Indeed, some homeowners were not able to hold out for the federal assistance to be made available, said Der Torossian. “We did have a couple of them that couldn’t wait, and they just ended up selling their properties.”
Estimates of homeowner hardship vary. The portion of California mortgage holders who were delinquent or in foreclosure in late December was 3%, according to the Mortgage Bankers Association, or about 150,000 homeowners. More than 500,000 California homeowners were behind on their mortgage payments in the early fall, according to a monthly survey conducted by the U.S. Census Bureau. California has the second-lowest homeownership rate among U.S. states, just behind New York.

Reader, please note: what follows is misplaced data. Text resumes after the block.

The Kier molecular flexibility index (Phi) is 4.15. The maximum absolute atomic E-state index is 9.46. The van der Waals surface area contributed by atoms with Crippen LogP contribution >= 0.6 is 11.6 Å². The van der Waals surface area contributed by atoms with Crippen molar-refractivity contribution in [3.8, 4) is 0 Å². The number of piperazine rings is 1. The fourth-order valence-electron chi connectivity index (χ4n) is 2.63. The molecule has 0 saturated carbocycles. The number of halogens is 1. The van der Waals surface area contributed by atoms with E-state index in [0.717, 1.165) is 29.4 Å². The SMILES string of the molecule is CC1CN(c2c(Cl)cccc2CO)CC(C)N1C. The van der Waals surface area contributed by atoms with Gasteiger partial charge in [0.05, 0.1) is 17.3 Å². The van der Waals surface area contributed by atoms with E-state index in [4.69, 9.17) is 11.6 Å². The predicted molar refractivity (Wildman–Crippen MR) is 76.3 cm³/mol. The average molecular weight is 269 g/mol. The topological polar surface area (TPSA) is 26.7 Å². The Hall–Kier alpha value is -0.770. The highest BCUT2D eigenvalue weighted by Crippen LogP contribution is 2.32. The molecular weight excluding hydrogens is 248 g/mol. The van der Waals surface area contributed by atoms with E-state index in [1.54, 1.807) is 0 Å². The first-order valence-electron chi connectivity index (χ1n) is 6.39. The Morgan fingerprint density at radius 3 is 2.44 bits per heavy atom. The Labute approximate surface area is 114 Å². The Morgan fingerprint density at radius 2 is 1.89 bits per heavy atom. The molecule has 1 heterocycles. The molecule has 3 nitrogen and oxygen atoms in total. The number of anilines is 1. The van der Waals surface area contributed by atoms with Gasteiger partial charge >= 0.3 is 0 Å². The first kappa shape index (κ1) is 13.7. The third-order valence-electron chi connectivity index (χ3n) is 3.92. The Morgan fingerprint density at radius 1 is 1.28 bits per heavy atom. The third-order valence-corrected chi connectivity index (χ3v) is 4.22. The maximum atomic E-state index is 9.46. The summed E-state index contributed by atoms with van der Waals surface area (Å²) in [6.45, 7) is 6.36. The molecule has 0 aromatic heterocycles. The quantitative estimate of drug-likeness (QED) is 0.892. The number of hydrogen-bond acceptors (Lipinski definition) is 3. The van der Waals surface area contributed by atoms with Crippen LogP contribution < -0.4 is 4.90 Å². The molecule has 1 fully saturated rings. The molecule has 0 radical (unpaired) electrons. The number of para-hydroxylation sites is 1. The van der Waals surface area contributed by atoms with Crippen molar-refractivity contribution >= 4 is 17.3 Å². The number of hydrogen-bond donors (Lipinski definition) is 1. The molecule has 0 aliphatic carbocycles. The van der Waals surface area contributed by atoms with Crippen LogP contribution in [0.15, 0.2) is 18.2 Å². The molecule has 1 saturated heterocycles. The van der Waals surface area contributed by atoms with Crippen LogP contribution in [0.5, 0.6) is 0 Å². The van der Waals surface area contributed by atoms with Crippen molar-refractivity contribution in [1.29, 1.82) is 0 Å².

Conditions in California are nothing like what they were at the height of the foreclosure crisis, when as many as 15.7% of California homeowners were behind on their mortgage payments. After the housing market collapsed in 2008, many homeowners, particularly those who had received predatory loans, owed more to their lender than their house was worth.
“Business-wise, it makes sense to foreclose on people right now, when the home values are high.”
~ Julie Villalobos, bankruptcy attorney
Now the vast majority of homeowners have equity in their homes. “This means that most borrowers will have an opportunity to sell their house at a profit rather than lose everything to a foreclosure auction,” Richard Sharga, executive vice president of RealtyTrac, told Attom, a real estate industry publication.
Having equity is good for preserving wealth. But it could make it harder to hold onto a home in California’s high-priced real estate market than it did during the foreclosure crisis, notes Julie Villalobos, a bankruptcy attorney with Oak Tree Law in Los Angeles.